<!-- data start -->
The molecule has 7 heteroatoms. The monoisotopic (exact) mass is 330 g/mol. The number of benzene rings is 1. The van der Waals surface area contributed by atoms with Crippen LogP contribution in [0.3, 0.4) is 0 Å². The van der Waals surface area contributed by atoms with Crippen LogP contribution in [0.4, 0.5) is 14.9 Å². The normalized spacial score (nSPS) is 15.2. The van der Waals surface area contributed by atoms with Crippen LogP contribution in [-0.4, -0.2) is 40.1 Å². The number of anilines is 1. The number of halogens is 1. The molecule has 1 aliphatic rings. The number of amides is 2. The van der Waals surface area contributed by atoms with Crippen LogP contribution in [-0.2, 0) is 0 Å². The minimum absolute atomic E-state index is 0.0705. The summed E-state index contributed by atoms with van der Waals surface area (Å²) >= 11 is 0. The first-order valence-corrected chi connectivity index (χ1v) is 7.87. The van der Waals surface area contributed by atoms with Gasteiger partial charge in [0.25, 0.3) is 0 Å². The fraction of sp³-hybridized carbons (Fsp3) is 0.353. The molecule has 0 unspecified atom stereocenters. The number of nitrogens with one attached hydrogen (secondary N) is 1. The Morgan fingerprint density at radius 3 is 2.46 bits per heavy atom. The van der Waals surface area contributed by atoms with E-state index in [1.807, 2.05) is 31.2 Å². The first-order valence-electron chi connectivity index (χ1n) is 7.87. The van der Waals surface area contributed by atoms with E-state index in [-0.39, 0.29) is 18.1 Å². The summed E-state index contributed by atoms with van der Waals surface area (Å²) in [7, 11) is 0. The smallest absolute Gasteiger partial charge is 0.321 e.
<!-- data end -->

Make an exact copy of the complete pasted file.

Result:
The molecule has 7 heteroatoms. The monoisotopic (exact) mass is 330 g/mol. The number of benzene rings is 1. The van der Waals surface area contributed by atoms with Crippen LogP contribution in [0.3, 0.4) is 0 Å². The van der Waals surface area contributed by atoms with Crippen LogP contribution in [0.4, 0.5) is 14.9 Å². The normalized spacial score (nSPS) is 15.2. The van der Waals surface area contributed by atoms with Crippen LogP contribution in [-0.4, -0.2) is 40.1 Å². The number of anilines is 1. The number of halogens is 1. The molecule has 1 aliphatic rings. The number of amides is 2. The van der Waals surface area contributed by atoms with Crippen LogP contribution in [-0.2, 0) is 0 Å². The minimum absolute atomic E-state index is 0.0705. The summed E-state index contributed by atoms with van der Waals surface area (Å²) >= 11 is 0. The first-order valence-corrected chi connectivity index (χ1v) is 7.87. The van der Waals surface area contributed by atoms with Gasteiger partial charge in [0.25, 0.3) is 0 Å². The fraction of sp³-hybridized carbons (Fsp3) is 0.353. The molecule has 0 unspecified atom stereocenters. The number of nitrogens with one attached hydrogen (secondary N) is 1. The Morgan fingerprint density at radius 3 is 2.46 bits per heavy atom. The van der Waals surface area contributed by atoms with E-state index in [1.807, 2.05) is 31.2 Å². The first-order valence-electron chi connectivity index (χ1n) is 7.87. The van der Waals surface area contributed by atoms with E-state index in [-0.39, 0.29) is 18.1 Å². The summed E-state index contributed by atoms with van der Waals surface area (Å²) in [7, 11) is 0. The smallest absolute Gasteiger partial charge is 0.321 e.